So I’m coming at this from the opposite direction really. I’ve surfed since I was 12/13, 27 now. I surf at a fairly high level (I’m sponsored, for what thats worth, I don’t get paid to surf but I get free clothes and surf gear, and I compete). I just got into lifting a couple of months ago, after a couple of shoulder dislocations and another couple of injuries I’ve been working with a top physio who basically got me into lifting to fix my imbalances and get better at surfing.

You probably need to decide on your priorities. The heaviest professional surfer currently on the tour (so top 34 in the world competitively) is around 180, maybe 190 pounds, and he’s 6’3. There have been a few bigger guys, but they are generally only good in bigger more powerful waves. The greatest surfer ever, kelly slater, who is still arguably the best (at 43 years old) is 5’9 and 160. Half the top guys in the world are sub 160. Strength to weight ratio and agility are what you need, plus explosive core strength.

Being sub 10% body fat but strong and flexible is way more important than deadlifting big weights, think gymnast not powerlifter. I’d never touched a weight in my life (I never even did push ups or pull ups) until 2 months ago and I was ‘ripped’ by most peoples standards, (although obviously I’m super skinny by this site’s standards), first time I tried to do pull ups in the gym I managed 15, I did 10 pistol squats the first time I tried, it took me about a month to learn how to do dragon flags and one armed pull ups.

Point is that surfing for several hours a day is sufficient to get you in pretty good shape if you surf aggressively on a shortboard… If you get 4 waves an hour on a longboard you probably aren’t getting much in the way of training from it.

You also need to make sure your whole body works together as a unit. Isolation exercises are probably in no way beneficial unless you have an actual rehab reason. And stay flexible, a pistol squat touching your ass to your heel and with your knee staying well behind your toes should be easy and shouldn’t bother your knee or your hips are too tight or your balance sucks…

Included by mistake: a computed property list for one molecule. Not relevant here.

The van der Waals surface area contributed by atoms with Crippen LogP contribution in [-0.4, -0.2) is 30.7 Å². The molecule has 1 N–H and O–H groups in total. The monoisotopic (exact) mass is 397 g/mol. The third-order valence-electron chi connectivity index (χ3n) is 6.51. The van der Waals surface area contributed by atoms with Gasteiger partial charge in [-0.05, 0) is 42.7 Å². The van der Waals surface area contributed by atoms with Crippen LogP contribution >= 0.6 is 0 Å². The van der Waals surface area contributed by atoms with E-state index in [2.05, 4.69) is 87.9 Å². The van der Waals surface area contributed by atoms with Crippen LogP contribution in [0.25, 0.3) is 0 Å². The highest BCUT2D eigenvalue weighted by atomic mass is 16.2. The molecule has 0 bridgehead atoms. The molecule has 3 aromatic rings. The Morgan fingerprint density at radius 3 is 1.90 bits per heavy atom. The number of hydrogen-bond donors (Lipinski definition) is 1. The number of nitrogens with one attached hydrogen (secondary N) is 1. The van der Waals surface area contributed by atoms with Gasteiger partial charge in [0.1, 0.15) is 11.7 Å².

My training consists of full body workouts twice a week, but I move it around depending on the surf, if its going to be good I won’t hit the gym the day before. I basically do vertical pull/push and horizontal pull/push for upper body, plus a few other things, laterals and front raises, YLTWs and face pulls for shoulder health (paddling a surfboard really strengthens and tightens your internal rotators but does nothing really for your external, thats why my shoulders were hurting). I do back squat, but I don’t go too heavy (usually around my bodyweight on the bar) since I squat slightly asymmetrically due to spending so much time standing on a surfboard slightly twisted, the more time I spend in the gym the more that is getting fixed.

People here like to bash bosu boards and the like, but surfing is all about how much force you can apply to a really unstable and constantly moving object, so I do things like pistol squats on the balance boards, I squat on swiss balls etc.

Long rambling post, hopefully there’s something useful in there…

[/quote]

Totally agree with your training tips and great points, but does a guy who wants to enjoy surfing/free diving really need to worry too much about what it takes to be elite? Coming to the sport in your 20’s or older the likelihood that you’ll ever approach competitive levels is virtually nil. That’s ok. It’s still a wicked sport.

Regarding size, sure KS is 5’9" and a buck sixty, but Laird Hamilton is 6’3" and 215. Yeah, he’s obviously a big wave guy but he’s also an amazing all around waterman and one of my personal role models and pretty much a damn superhero.

Full disclosure, I’m 6’4" natural weight around 205-210. Learning to surf/skate/snowboard I hung out with guys who were in the optimal size range you describe and who rode at a very high level. I struggled like hell to keep up. I love Laird cause he proved to me that big guys can rip too. I was always at a deficit in that area and had I been less concerned with trying to compete with guys whose body types were better suited to the sport and more time enjoying myself and leveraging my assets I would have had more fun and less frustration.